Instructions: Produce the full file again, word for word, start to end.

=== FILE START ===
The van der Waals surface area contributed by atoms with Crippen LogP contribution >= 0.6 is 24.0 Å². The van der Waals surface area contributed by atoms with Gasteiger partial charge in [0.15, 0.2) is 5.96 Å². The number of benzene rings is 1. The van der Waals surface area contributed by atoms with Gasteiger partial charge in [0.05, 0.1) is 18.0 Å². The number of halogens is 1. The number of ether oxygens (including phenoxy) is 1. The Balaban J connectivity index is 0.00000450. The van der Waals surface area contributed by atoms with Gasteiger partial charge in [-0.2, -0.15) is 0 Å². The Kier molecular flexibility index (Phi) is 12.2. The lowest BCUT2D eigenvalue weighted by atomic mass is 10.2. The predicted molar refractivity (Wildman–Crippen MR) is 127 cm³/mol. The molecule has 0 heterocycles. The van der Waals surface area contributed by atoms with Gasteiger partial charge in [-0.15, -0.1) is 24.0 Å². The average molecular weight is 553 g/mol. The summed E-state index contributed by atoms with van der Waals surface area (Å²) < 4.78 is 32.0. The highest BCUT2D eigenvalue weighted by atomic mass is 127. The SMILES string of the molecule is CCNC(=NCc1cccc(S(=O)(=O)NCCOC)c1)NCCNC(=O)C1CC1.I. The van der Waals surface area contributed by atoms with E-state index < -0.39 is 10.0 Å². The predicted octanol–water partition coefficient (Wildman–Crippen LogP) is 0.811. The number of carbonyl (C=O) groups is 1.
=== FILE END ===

The van der Waals surface area contributed by atoms with Crippen LogP contribution >= 0.6 is 24.0 Å². The van der Waals surface area contributed by atoms with Gasteiger partial charge in [0.15, 0.2) is 5.96 Å². The number of benzene rings is 1. The van der Waals surface area contributed by atoms with Gasteiger partial charge in [0.05, 0.1) is 18.0 Å². The number of halogens is 1. The number of ether oxygens (including phenoxy) is 1. The Balaban J connectivity index is 0.00000450. The van der Waals surface area contributed by atoms with Gasteiger partial charge in [-0.2, -0.15) is 0 Å². The Kier molecular flexibility index (Phi) is 12.2. The lowest BCUT2D eigenvalue weighted by atomic mass is 10.2. The predicted molar refractivity (Wildman–Crippen MR) is 127 cm³/mol. The molecule has 0 heterocycles. The van der Waals surface area contributed by atoms with Gasteiger partial charge in [-0.15, -0.1) is 24.0 Å². The average molecular weight is 553 g/mol. The summed E-state index contributed by atoms with van der Waals surface area (Å²) < 4.78 is 32.0. The highest BCUT2D eigenvalue weighted by atomic mass is 127. The SMILES string of the molecule is CCNC(=NCc1cccc(S(=O)(=O)NCCOC)c1)NCCNC(=O)C1CC1.I. The van der Waals surface area contributed by atoms with E-state index < -0.39 is 10.0 Å². The predicted octanol–water partition coefficient (Wildman–Crippen LogP) is 0.811. The number of carbonyl (C=O) groups is 1.